Southdown are the breed in which all others in the “Down Family” can cite in their back round. A relatively smaller sheep in comparison to some, it is a duel breed known today for mostly meat. There are technically 3 different types of Southdowns: American, Babydoll, and Miniature.

American Southdown are larger than their English forefathers, known for their lean tender meat, not for their fiber; the wool is most often sold in a wool pool. In contrast, the Babydoll Southdown developed so as to best match the breed originally imported to America, are known more for their fiber. Miniature Southdown are less than 24 inches tall at the withers. Developed in 1990’s when breeders were attempting to miniaturize all livestock. Size, fleece and conformation are the primary concerns of Mini-southdown. Often the terms for Babydoll and Miniature are interchanged, so be sure and ask for paperwork if you’re interested in owning the heritage breed.

Neil Holt & Grand Champion Southdown Lamb, 1940. Texas A&M University Archives

Babydoll Southdown are often used in California and New Zealand vineyards and orchards to graze weeds, because as the name implies, they’re too short to eat the grapes on the vine, or fruit from the trees.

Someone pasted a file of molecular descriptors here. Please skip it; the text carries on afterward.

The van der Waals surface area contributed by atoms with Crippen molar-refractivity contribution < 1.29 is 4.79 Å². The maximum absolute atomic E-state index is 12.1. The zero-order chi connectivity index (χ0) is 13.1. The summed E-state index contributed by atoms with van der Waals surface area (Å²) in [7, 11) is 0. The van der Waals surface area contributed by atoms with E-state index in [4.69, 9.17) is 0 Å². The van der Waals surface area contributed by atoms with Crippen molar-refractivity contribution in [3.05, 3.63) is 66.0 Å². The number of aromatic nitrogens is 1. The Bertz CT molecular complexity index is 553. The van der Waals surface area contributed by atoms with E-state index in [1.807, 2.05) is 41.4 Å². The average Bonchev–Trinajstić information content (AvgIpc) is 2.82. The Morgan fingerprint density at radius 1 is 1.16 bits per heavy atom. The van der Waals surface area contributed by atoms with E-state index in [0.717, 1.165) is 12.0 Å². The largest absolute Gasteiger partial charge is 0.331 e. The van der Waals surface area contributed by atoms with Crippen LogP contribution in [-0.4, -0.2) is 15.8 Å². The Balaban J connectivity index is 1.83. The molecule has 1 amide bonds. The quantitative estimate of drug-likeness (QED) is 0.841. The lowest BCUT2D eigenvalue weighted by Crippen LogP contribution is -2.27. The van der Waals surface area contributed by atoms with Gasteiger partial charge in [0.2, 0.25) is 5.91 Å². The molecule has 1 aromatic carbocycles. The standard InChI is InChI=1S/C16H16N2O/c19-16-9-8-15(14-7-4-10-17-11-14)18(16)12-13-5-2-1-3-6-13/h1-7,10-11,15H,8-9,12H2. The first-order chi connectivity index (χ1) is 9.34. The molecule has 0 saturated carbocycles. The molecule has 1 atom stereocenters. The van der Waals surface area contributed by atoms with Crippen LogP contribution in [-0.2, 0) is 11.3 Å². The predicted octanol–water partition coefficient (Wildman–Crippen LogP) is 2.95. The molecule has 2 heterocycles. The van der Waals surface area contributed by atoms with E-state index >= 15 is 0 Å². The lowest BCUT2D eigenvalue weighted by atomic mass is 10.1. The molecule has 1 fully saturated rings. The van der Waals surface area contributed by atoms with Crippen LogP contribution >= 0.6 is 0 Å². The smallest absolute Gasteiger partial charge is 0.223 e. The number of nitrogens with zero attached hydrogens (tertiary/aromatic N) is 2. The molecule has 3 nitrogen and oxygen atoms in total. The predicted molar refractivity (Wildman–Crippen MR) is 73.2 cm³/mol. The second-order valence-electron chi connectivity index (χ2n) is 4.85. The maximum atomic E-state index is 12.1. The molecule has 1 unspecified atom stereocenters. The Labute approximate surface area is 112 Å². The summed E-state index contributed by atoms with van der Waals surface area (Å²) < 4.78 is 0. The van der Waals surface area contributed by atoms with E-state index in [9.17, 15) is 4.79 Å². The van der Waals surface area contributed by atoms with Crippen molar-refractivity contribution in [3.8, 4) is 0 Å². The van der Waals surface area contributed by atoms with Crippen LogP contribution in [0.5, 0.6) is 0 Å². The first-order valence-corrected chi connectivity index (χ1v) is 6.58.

The Fiber

While being a duel breed, Southdown are not known for their fiber. Often the fiber is sold in wool pools, but it can be an interesting hand spinning experience.

Southdown is a soft fiber with a micron count of 23-29 and as low as 19 on some Babydoll flocks. However is generally known as a medium grade fleece with a blocky rectangular staple. White is the most common color however colors are often seen in the Babydoll flocks.

Rubenram Southdown

Visually the fiber is chalky and lacking luster; however, it dyes well and produces colors that are not flat. The fiber itself has lots of crimp and elasticity, allowing for springy yarn when spun. While it is able to felt, Southdown does not wet felt dense staying very spongy, and is not the best choice for beginner felted projects. It is a “short wool” with a staple length of 1.5 inched to a maximum of 4, however most fleeces are 2-3 inches.

More often than not you’ll see Southdown in a blend labeled “down yarn” or “down blend batts” The fleece’s crimp allows for the creation of some hard wearing items such as socks, mittens, slippers, and jackets.

 

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